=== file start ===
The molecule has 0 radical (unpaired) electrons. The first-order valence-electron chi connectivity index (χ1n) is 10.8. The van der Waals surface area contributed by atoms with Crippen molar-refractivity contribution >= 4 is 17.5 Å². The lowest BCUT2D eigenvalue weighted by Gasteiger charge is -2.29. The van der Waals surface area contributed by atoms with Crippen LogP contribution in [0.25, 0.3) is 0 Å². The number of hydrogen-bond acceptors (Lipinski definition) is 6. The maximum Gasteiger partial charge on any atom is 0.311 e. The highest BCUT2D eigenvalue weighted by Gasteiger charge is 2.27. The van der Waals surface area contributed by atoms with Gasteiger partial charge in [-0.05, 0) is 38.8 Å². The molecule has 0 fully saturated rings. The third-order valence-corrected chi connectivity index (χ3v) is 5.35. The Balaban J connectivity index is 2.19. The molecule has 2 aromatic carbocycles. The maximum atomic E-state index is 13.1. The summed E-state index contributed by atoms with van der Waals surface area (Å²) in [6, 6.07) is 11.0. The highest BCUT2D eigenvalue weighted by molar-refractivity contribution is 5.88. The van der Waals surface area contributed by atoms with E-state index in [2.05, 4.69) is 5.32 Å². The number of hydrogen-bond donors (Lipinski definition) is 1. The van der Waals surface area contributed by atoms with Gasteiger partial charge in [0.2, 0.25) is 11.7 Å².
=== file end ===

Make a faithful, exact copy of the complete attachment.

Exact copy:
The molecule has 0 radical (unpaired) electrons. The first-order valence-electron chi connectivity index (χ1n) is 10.8. The van der Waals surface area contributed by atoms with Crippen molar-refractivity contribution >= 4 is 17.5 Å². The lowest BCUT2D eigenvalue weighted by Gasteiger charge is -2.29. The van der Waals surface area contributed by atoms with Crippen LogP contribution in [0.25, 0.3) is 0 Å². The number of hydrogen-bond acceptors (Lipinski definition) is 6. The maximum Gasteiger partial charge on any atom is 0.311 e. The highest BCUT2D eigenvalue weighted by Gasteiger charge is 2.27. The van der Waals surface area contributed by atoms with Gasteiger partial charge in [-0.05, 0) is 38.8 Å². The molecule has 0 fully saturated rings. The third-order valence-corrected chi connectivity index (χ3v) is 5.35. The Balaban J connectivity index is 2.19. The molecule has 2 aromatic carbocycles. The maximum atomic E-state index is 13.1. The summed E-state index contributed by atoms with van der Waals surface area (Å²) in [6, 6.07) is 11.0. The highest BCUT2D eigenvalue weighted by molar-refractivity contribution is 5.88. The van der Waals surface area contributed by atoms with E-state index in [2.05, 4.69) is 5.32 Å². The number of hydrogen-bond donors (Lipinski definition) is 1. The van der Waals surface area contributed by atoms with Gasteiger partial charge in [0.2, 0.25) is 11.7 Å².